The first CREWS school visit!

There was a lovely opportunity to spread my enthusiasm about ancient writing this week as the CREWS project hosted its first school visit, when a group from Ardingly College came to see us in Cambridge.

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After a talk from me on how we can study ancient writing systems, my colleague Matthew Scarborough showed them some of the inscriptions in Classics Faculty’s Museum of Classical Archaeology (also known as the ‘Cast Gallery’).

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It’s always a pleasure talking about ancient writing and why it matters, and I’m looking forward to future school visits and activities as the project develops. Schools interested in visiting us are very welcome to get in touch to make arrangements!

Look out for further posts in the next few days with some exciting announcements about the project team – and in the near(ish) future some more information on school resources and how you can get involved in the project.

 

~ Pippa Steele (Principal Investigator of the CREWS project)

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Inscription Spotlight: An Etruscan Cockerel

For this post I wanted to focus on just one inscription, and say a little about how it plays into some of the themes I have been highlighting in previous posts – especially how its social context helps us to understand it as an object.

The inscription is on a ceramic vessel in the shape of a cockerel, made from a black glazed ware known as bucchero. This type of pottery is typical of ancient Etruria, an area of Italy to the north of Rome where the now little-understood language Etruscan was spoken. Incised around the body of the vessel is an abecedarium, listing the signs of the alphabet in A,B,C order.

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Bucchero vessel in the shape of a cockerel. The Metropolitan Museum of Art, Fletcher Fund, 1924. http://www.metmuseum.org/art/collection/search/251482.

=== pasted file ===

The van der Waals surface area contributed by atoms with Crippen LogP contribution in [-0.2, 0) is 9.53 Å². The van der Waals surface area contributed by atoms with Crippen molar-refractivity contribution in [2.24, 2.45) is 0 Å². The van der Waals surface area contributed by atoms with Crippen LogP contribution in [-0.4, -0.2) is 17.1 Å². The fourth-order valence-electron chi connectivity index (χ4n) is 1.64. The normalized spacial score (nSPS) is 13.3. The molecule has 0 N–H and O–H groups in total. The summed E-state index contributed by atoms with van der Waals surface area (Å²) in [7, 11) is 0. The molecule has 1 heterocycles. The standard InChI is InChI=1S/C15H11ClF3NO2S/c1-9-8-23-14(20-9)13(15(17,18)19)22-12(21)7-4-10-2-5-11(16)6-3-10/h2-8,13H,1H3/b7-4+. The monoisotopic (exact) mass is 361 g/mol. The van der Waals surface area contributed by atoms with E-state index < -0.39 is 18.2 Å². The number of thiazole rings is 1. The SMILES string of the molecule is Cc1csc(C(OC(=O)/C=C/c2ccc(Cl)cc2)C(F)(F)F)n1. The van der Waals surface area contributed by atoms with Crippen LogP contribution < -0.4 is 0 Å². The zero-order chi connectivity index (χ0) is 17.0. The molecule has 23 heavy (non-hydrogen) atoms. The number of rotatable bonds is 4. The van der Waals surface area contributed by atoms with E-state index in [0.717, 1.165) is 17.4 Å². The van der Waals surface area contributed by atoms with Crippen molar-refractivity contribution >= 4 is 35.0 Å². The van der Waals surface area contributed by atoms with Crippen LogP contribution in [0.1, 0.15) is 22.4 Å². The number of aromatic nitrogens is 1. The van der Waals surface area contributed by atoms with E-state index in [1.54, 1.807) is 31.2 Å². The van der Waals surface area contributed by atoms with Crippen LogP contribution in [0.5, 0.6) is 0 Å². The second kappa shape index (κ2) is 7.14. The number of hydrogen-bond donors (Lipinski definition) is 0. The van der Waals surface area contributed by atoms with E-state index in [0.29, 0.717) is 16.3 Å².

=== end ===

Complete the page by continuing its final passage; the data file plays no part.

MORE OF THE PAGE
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Reitia, Venetic goddess of writing

I have been promising for a while to say something about the Venetic goddess of writing. Last term, my colleague Dr Katherine McDonald gave a short seminar series on the Venetic language, which was used in the Veneto area of Italy in the second half of the 1st millennium BC (at least, this is when most of the evidence for it dates from).

The Venetic language has clear affiliations with other Italic languages, which can be seen for example in some words that look very similar to what we find in Latin (such as ego for the first person pronoun “I”). It was written in an alphabet that seems to have been derived from an Etruscan alphabet (itself derived from the Greek alphabet), although it has some peculiarities of its own, including a complex system of punctuation for syllables.

You can see what the Venetic alphabet looks like in the ‘inscription’ shown in Figure 1 – which is not in fact the original inscription but a delicious cake version of it baked by my colleague Dr Anna Judson for the seminar!

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Figure 1. Venetic inscription cake, baked by Anna Judson – see more HERE.

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